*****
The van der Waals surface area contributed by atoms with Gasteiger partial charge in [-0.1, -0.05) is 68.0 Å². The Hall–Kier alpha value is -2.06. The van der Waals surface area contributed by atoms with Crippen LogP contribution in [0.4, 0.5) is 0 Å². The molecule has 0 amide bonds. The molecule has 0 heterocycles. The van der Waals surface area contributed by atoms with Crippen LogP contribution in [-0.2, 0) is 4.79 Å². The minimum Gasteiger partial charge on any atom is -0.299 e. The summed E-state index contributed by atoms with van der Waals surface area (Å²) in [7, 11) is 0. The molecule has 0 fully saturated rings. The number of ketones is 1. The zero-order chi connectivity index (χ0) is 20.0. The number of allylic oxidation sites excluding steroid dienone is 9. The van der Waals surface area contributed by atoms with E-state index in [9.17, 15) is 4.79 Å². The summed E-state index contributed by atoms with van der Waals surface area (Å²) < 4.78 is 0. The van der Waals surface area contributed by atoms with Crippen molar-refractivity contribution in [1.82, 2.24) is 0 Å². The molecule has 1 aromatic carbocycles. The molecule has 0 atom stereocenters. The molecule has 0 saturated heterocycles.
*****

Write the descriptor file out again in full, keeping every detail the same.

The van der Waals surface area contributed by atoms with Gasteiger partial charge in [-0.1, -0.05) is 68.0 Å². The Hall–Kier alpha value is -2.06. The van der Waals surface area contributed by atoms with Crippen LogP contribution in [0.4, 0.5) is 0 Å². The molecule has 0 amide bonds. The molecule has 0 heterocycles. The van der Waals surface area contributed by atoms with Crippen LogP contribution in [-0.2, 0) is 4.79 Å². The minimum Gasteiger partial charge on any atom is -0.299 e. The summed E-state index contributed by atoms with van der Waals surface area (Å²) in [7, 11) is 0. The molecule has 0 fully saturated rings. The number of ketones is 1. The zero-order chi connectivity index (χ0) is 20.0. The number of allylic oxidation sites excluding steroid dienone is 9. The van der Waals surface area contributed by atoms with E-state index in [9.17, 15) is 4.79 Å². The summed E-state index contributed by atoms with van der Waals surface area (Å²) < 4.78 is 0. The van der Waals surface area contributed by atoms with Crippen molar-refractivity contribution in [1.82, 2.24) is 0 Å². The molecule has 1 aromatic carbocycles. The molecule has 0 atom stereocenters. The molecule has 0 saturated heterocycles.